Survey findings for Australia

Use of trade credit continues during pandemic

In the year following the start of the pandemic, trade credit was used as an important part of the supply chain of the agri-food, chemical/pharma and construction industries. Most of these essential industries reported no significant change to either the amount of their credit sales, or their payment terms. More than half of the businesses polled (55%) told us they

offered trade credit to B2B customers almost as often as they did before the pandemic. What’s more, the agri-food industry reported an increase in the use of trade credit. Over four in ten of the businesses polled (42%) reported accepting credit requests far more frequently than they did before the pandemic.

Australia: how do you expect your business performance to change over the coming months?

From which of the below do you expect the improvement in your business performance will be more likely to come?

Businesses spend more on managing trade debt

Three in five of the businesses polled (60%) incurred increased debt management administrative costs. Over four in ten (43%) reported strengthening credit control procedures, including credit quality assessments, to screen out potential defaulters prior to making credit decisions. Most of the businesses polled (on average seven in ten) gather credit information from their customers’ financial statements, use

bank references and favour customers’ internal sources. To minimise the impact of customer credit risk on the business, more than three in five of the businesses polled (66%) offer discounts as an incentive for early payment of invoices. Almost the same percentage request cash payments, spread credit risk, or ask for letters of credit. A significant proportion of the businesses surveyed actively employ trade credit insurance (75%).


of the businesses polled in Australia believe that selling on credit to B2B customers will be more common over the coming months as a short-term financing tool for customers.

Atradius Payment Practices Barometer – June 2021

DSO holds steady year-on-year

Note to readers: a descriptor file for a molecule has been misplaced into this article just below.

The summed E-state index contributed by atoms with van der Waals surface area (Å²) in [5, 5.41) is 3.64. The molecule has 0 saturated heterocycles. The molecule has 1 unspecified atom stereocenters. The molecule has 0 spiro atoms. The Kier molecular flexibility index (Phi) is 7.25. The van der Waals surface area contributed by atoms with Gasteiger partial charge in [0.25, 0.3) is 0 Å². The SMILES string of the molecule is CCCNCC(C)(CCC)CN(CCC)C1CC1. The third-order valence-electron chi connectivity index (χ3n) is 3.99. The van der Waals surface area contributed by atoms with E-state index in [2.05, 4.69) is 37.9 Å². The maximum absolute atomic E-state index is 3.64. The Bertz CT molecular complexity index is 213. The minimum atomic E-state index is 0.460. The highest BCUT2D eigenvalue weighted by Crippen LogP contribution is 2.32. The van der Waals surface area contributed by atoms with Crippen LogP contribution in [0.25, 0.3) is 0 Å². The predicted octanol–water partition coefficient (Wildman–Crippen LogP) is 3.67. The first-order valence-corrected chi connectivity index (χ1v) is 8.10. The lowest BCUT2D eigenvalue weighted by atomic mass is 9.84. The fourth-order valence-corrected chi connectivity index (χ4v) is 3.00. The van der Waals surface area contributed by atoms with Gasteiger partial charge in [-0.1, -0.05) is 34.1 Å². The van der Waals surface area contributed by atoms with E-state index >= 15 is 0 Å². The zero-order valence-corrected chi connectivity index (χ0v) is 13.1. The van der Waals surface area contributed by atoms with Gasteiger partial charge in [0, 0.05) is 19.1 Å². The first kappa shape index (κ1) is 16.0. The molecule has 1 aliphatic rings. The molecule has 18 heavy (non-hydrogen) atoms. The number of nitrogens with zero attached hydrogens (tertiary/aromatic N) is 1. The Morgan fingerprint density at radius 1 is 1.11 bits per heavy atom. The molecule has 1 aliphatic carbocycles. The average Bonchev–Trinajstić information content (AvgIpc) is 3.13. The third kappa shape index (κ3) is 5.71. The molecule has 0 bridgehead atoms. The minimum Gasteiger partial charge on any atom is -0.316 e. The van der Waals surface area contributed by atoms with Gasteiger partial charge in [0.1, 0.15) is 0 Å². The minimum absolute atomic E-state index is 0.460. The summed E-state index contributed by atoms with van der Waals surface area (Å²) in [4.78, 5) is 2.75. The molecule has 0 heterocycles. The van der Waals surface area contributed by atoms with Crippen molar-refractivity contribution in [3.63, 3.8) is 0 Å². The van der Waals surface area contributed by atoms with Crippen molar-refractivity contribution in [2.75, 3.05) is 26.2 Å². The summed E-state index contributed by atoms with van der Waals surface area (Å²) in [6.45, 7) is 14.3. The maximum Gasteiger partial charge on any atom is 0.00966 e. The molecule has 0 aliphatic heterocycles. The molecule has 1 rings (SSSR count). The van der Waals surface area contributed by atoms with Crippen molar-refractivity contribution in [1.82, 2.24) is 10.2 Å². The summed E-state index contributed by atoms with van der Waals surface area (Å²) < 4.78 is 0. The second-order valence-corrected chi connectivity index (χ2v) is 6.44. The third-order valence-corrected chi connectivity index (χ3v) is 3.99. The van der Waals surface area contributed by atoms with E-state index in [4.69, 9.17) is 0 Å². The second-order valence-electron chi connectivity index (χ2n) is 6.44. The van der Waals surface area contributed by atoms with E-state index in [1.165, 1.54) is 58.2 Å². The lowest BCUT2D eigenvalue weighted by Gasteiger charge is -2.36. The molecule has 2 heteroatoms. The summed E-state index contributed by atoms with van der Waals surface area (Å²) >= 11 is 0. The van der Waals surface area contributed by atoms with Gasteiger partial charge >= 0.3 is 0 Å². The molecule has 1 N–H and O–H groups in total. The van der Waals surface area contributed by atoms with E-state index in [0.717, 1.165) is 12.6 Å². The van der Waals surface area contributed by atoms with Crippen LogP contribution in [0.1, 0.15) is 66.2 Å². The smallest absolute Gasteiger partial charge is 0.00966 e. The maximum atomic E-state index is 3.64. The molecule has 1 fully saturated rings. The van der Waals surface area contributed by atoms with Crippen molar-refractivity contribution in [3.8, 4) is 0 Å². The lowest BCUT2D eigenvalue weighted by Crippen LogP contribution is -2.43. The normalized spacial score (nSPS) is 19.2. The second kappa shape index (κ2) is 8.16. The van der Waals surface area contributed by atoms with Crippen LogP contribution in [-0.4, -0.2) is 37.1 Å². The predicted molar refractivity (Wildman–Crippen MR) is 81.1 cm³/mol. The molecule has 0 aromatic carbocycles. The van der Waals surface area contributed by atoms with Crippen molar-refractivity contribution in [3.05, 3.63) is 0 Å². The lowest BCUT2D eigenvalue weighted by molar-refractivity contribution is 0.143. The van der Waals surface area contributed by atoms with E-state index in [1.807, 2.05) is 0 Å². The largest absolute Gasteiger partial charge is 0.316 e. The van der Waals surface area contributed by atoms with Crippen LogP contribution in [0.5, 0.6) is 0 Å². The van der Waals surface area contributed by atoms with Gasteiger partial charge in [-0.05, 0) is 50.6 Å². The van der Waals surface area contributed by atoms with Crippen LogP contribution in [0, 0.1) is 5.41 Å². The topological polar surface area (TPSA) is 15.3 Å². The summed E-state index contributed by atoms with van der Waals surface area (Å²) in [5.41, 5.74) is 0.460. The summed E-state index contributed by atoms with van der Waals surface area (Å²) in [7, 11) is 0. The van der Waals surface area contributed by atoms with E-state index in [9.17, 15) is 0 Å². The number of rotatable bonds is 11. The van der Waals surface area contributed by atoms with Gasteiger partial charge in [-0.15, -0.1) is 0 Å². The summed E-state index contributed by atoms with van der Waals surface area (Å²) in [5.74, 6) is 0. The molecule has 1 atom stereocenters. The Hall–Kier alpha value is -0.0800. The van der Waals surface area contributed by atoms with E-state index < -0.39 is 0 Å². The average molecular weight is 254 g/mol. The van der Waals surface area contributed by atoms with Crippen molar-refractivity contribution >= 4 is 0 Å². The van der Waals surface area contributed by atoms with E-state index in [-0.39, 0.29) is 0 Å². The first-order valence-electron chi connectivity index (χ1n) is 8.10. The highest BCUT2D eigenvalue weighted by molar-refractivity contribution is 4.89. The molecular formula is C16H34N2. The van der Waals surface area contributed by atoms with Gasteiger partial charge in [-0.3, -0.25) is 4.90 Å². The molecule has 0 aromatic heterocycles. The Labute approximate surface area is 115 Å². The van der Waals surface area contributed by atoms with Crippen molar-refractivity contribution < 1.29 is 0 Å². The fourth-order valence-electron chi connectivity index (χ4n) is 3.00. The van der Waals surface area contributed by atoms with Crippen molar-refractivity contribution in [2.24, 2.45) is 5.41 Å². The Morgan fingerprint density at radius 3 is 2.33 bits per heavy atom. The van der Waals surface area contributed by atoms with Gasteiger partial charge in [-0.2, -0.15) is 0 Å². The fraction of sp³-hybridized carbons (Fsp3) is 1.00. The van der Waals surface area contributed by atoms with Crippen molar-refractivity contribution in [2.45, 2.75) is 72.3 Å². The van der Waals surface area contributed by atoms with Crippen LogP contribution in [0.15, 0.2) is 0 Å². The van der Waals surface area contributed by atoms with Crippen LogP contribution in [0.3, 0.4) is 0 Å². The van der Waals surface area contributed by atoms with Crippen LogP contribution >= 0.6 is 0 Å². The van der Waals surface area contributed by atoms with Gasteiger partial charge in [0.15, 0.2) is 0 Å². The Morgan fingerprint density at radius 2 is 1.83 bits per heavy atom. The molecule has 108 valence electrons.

Regardless of the set of credit management tools and techniques chosen, the strong focus on trade debt management helped keep days sales outstanding (DSO) under control for most businesses (70%) who reported no year-on-year change. 25% of

businesses reported an increase in DSO, with only 3% recording a decrease. 40% of businesses told us they delayed payment to their suppliers to support their own liquidity.

Australia: top 5 greatest challenges to business profitability in 2021

Australia: on average, within what time frame do your B2B customers pay their invoices?

Average payment terms largely in line with last year

More than three in five of the businesses polled (66%) said they did not change their payment terms in the year since the pandemic began, although nearly one third extended terms by up to two weeks. SMEs told us they offered longer payment terms to grow sales, whereas larger businesses reported using terms to encourage repeat business. Many respondents extended longer credit periods to help cushion customers from financial distress during the economic squeeze and 74% told us they frequently adjusted payment terms to reflect their customers’ credit risk profile.


2021 already showing signs of an insolvency surge

Early signs of a surge in insolvency cases are evident. Businesses reported an average of 54% of B2B invoices overdue (compared to 21% in the pre-pandemic year) and 5% written off as uncollectable (compared to the 2% average of pre-pandemic year).

Significant numbers are seeking shortterm financing from external sources, with 60% resorting to factoring (largely observed in the SME segment) and 58% securitisation. 42% of the businesses polled told us they spent more on financing than in previous years.

Business concerns over the economic crisis remain

Almost one third of the businesses polled (30%) expressed concern about economic conditions over the coming months. A higher percentage of businesses expect increases in DSO (36%) and nearly a quarter (24%) anticipate issues with maintaining adequate cash flow. On a more positive note, just over half of the businesses polled (52%, particularly

among large manufacturers) expect growth to be driven by the domestic market. Looking ahead, 55% of businesses told us they plan to manage credit risk internally through techniques such discounts for early payment of invoices (44%). Conversely the same percentage of respondents told us they will invest in credit insurance over the coming months.

We have lots of free content about improving credit management practices in the Trading Briefs section of our website

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